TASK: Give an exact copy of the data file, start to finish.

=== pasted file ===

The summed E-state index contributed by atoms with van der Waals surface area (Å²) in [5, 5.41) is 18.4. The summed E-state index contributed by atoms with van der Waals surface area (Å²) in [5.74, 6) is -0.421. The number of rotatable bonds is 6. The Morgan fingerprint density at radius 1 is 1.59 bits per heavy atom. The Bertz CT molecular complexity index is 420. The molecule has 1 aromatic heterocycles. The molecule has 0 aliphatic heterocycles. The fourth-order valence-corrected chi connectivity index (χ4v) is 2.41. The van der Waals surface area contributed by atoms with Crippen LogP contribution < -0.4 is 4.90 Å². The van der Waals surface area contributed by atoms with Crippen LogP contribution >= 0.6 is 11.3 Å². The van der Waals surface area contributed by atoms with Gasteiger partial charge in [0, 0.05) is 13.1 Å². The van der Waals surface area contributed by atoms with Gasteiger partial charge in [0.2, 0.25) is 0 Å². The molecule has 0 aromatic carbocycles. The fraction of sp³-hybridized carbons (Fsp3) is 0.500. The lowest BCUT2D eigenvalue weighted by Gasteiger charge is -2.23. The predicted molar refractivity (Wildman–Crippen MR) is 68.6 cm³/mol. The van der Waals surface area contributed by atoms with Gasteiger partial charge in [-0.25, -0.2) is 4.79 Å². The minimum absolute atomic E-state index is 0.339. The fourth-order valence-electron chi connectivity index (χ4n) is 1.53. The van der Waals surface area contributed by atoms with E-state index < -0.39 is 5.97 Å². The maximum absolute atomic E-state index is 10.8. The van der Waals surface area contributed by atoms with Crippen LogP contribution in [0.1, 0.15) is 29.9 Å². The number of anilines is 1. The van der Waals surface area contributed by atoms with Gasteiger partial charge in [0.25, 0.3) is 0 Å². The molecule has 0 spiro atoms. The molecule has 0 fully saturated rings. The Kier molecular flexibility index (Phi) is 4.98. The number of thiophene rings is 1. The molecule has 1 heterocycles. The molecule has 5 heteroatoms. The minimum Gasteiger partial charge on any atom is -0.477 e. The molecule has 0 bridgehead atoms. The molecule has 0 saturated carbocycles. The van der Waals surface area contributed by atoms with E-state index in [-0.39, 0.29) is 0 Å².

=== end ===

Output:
The summed E-state index contributed by atoms with van der Waals surface area (Å²) in [5, 5.41) is 18.4. The summed E-state index contributed by atoms with van der Waals surface area (Å²) in [5.74, 6) is -0.421. The number of rotatable bonds is 6. The Morgan fingerprint density at radius 1 is 1.59 bits per heavy atom. The Bertz CT molecular complexity index is 420. The molecule has 1 aromatic heterocycles. The molecule has 0 aliphatic heterocycles. The fourth-order valence-corrected chi connectivity index (χ4v) is 2.41. The van der Waals surface area contributed by atoms with Crippen LogP contribution < -0.4 is 4.90 Å². The van der Waals surface area contributed by atoms with Crippen LogP contribution >= 0.6 is 11.3 Å². The van der Waals surface area contributed by atoms with Gasteiger partial charge in [0, 0.05) is 13.1 Å². The van der Waals surface area contributed by atoms with Gasteiger partial charge in [0.2, 0.25) is 0 Å². The molecule has 0 aromatic carbocycles. The fraction of sp³-hybridized carbons (Fsp3) is 0.500. The lowest BCUT2D eigenvalue weighted by Gasteiger charge is -2.23. The predicted molar refractivity (Wildman–Crippen MR) is 68.6 cm³/mol. The van der Waals surface area contributed by atoms with Gasteiger partial charge in [-0.25, -0.2) is 4.79 Å². The minimum absolute atomic E-state index is 0.339. The fourth-order valence-electron chi connectivity index (χ4n) is 1.53. The van der Waals surface area contributed by atoms with E-state index < -0.39 is 5.97 Å². The maximum absolute atomic E-state index is 10.8. The van der Waals surface area contributed by atoms with Crippen LogP contribution in [0.1, 0.15) is 29.9 Å². The number of anilines is 1. The van der Waals surface area contributed by atoms with Gasteiger partial charge in [0.25, 0.3) is 0 Å². The molecule has 0 spiro atoms. The molecule has 0 fully saturated rings. The Kier molecular flexibility index (Phi) is 4.98. The number of thiophene rings is 1. The molecule has 1 heterocycles. The molecule has 5 heteroatoms. The minimum Gasteiger partial charge on any atom is -0.477 e. The molecule has 0 bridgehead atoms. The molecule has 0 saturated carbocycles. The van der Waals surface area contributed by atoms with E-state index in [-0.39, 0.29) is 0 Å².